OUT! Went the traps.
His most recent announcement, of a few days past, is that the health department would shut us down were we a restaurant. Now really. Does he honestly believe that these sweet little creatures are any dirtier than Lula (as she’s called for short), who lolls around in mud puddles with her filthy tennis balls, licks her rump with a tongue coated in god knows what, and then plants that tongue on his face?
Back again came the glue traps, the only thing that works, he claims. I told him FINE then, but if any of our mice are caught YOU will handle the SITUATION.
And this morning I hauled him out of bed at 6am to do just that. For there, on the kitchen counter, was a sweet little mouse SCREAMING for help.
He was displeased. I was more so. I told him I’d rather he go buy a tiny gun that he could put to the mouse’s tiny head and—pow. But this torture on torture?
Later this morning, while dusting up because Margot is coming to dinner—she’s German and therefore does not appreciate concepts like A Little Dust Makes for an Interesting Woman—my Swiffer got caught in a trap under the dishwasher (where there should be a bottom panel but I assess no blame for its absence). I found another trap tangled in the fringe of my mohair throw, which was artfully draped over the arm of the living room wing chair.
This is neither here nor there, I’m just saying.
And then I was on the Internet trying to find out how to clean my computer mouse, which has gotten fidgety, and I tripped across instructions for FREEING A MOUSE FROM A GLUE TRAP.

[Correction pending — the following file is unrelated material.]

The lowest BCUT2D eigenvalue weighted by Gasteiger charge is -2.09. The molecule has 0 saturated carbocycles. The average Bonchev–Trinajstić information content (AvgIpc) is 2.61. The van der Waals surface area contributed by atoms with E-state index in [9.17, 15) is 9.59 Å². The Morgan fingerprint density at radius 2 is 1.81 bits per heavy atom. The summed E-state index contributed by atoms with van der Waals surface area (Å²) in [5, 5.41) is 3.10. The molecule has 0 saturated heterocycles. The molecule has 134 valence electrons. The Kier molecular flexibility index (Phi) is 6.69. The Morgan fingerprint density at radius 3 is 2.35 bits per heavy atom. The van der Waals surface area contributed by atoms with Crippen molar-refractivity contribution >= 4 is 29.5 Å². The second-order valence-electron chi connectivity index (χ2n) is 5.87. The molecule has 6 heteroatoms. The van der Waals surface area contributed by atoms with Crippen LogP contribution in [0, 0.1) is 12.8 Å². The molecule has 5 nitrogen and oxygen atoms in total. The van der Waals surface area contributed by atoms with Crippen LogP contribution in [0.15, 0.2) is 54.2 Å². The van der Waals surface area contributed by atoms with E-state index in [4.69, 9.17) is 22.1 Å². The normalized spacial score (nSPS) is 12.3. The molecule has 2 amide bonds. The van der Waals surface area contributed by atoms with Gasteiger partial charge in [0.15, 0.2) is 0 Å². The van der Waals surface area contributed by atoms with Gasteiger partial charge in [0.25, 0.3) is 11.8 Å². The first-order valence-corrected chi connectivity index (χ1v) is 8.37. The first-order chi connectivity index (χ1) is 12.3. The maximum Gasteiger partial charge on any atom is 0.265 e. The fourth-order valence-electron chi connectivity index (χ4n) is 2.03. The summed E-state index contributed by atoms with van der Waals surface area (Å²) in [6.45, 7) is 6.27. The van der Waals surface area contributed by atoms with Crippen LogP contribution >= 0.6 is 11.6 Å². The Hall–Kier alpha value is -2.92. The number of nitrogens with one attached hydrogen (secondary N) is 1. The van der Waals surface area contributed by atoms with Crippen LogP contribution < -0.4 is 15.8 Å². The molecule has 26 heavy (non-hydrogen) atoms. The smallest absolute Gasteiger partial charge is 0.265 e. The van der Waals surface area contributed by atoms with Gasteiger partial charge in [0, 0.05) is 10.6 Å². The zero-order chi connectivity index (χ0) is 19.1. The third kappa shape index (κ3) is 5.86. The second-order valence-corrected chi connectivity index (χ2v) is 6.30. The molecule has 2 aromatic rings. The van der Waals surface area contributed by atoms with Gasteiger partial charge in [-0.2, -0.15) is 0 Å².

Is this not fate? I’m almost eager now to trap one just so I can free it.
Anyway, all you need to do is coat the mouse and the trap with a little oil, being careful not to drown the mouse, “NEVER USE ANY KIND OF PETROLEUM, SYNTHETIC OR LUBRICATING OIL . . . and do not submerge the mouse’s mouth and nose in the oil,” the instructions stress. I love instructions.
If the mouse has gotten really stuck, you might have to poke it a bit, but use something well padded because he or she is probably pissed off—even if you had nothing to do with its predicament—and might nip.
Now place the oily mouse on its oily trap into a plastic container with a lid and “lock it down” because the mouse will work its way free in a few minutes and leap for the safety of behind the stove.
They suggest driving the mouse to a place far away, at least a mile, otherwise it will come right back. A fairly ridiculous suggestion in the middle of a city.
Personally, I would make the gesture of releasing it into the garden* where it might consider partaking of the hospitality of one of our neighbors. I might even point out a promising direction or two.
* See how cleverly I managed to insert the garden into this column, which is theoretically about gardening?
LittleBird Stephanie is working on a book about urban gardening. Perhaps she will even write about gardening in her next column. To see earlier columns, type Green Acre into the Search box at the top right of the page.